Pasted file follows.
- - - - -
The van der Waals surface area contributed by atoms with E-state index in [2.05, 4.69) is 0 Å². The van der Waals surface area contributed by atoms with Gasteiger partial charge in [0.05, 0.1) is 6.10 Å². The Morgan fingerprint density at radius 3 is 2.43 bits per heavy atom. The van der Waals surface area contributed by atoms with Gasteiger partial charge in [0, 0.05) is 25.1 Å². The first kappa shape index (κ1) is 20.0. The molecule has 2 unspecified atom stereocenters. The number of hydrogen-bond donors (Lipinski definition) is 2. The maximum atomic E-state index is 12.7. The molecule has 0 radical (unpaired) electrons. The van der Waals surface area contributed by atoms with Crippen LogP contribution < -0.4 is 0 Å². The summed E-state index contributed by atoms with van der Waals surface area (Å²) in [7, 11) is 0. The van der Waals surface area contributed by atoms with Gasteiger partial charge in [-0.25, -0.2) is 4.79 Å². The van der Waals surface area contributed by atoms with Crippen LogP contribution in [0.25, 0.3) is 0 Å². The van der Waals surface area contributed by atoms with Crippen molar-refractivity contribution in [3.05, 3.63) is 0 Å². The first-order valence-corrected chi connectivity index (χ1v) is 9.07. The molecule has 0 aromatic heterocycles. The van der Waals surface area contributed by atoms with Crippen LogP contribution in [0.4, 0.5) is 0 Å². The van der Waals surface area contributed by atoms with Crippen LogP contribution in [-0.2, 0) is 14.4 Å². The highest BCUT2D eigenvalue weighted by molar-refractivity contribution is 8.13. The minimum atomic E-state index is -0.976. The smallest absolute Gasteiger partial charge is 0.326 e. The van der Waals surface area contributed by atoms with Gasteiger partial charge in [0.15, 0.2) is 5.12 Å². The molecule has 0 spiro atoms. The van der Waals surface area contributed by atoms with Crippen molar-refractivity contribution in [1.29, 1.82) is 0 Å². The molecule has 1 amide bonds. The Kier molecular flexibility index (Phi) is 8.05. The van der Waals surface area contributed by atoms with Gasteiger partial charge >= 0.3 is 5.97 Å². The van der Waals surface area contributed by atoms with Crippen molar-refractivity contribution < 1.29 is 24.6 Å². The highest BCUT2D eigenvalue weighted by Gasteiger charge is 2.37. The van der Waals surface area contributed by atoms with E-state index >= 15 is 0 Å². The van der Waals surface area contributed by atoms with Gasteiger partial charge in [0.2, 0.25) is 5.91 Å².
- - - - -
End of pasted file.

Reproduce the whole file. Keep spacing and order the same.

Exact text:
The van der Waals surface area contributed by atoms with E-state index in [2.05, 4.69) is 0 Å². The van der Waals surface area contributed by atoms with Gasteiger partial charge in [0.05, 0.1) is 6.10 Å². The Morgan fingerprint density at radius 3 is 2.43 bits per heavy atom. The van der Waals surface area contributed by atoms with Gasteiger partial charge in [0, 0.05) is 25.1 Å². The first kappa shape index (κ1) is 20.0. The molecule has 2 unspecified atom stereocenters. The number of hydrogen-bond donors (Lipinski definition) is 2. The maximum atomic E-state index is 12.7. The molecule has 0 radical (unpaired) electrons. The van der Waals surface area contributed by atoms with Crippen LogP contribution < -0.4 is 0 Å². The summed E-state index contributed by atoms with van der Waals surface area (Å²) in [7, 11) is 0. The van der Waals surface area contributed by atoms with Gasteiger partial charge in [-0.25, -0.2) is 4.79 Å². The van der Waals surface area contributed by atoms with Crippen LogP contribution in [0.25, 0.3) is 0 Å². The van der Waals surface area contributed by atoms with Crippen molar-refractivity contribution in [3.05, 3.63) is 0 Å². The first-order valence-corrected chi connectivity index (χ1v) is 9.07. The molecule has 0 aromatic heterocycles. The van der Waals surface area contributed by atoms with Crippen LogP contribution in [0.4, 0.5) is 0 Å². The van der Waals surface area contributed by atoms with Crippen LogP contribution in [-0.2, 0) is 14.4 Å². The highest BCUT2D eigenvalue weighted by molar-refractivity contribution is 8.13. The minimum atomic E-state index is -0.976. The smallest absolute Gasteiger partial charge is 0.326 e. The van der Waals surface area contributed by atoms with Gasteiger partial charge in [0.15, 0.2) is 5.12 Å². The molecule has 0 spiro atoms. The van der Waals surface area contributed by atoms with Crippen molar-refractivity contribution in [1.29, 1.82) is 0 Å². The molecule has 1 amide bonds. The Kier molecular flexibility index (Phi) is 8.05. The van der Waals surface area contributed by atoms with Gasteiger partial charge >= 0.3 is 5.97 Å². The van der Waals surface area contributed by atoms with Crippen molar-refractivity contribution < 1.29 is 24.6 Å². The highest BCUT2D eigenvalue weighted by Gasteiger charge is 2.37. The van der Waals surface area contributed by atoms with E-state index >= 15 is 0 Å². The van der Waals surface area contributed by atoms with Gasteiger partial charge in [0.2, 0.25) is 5.91 Å².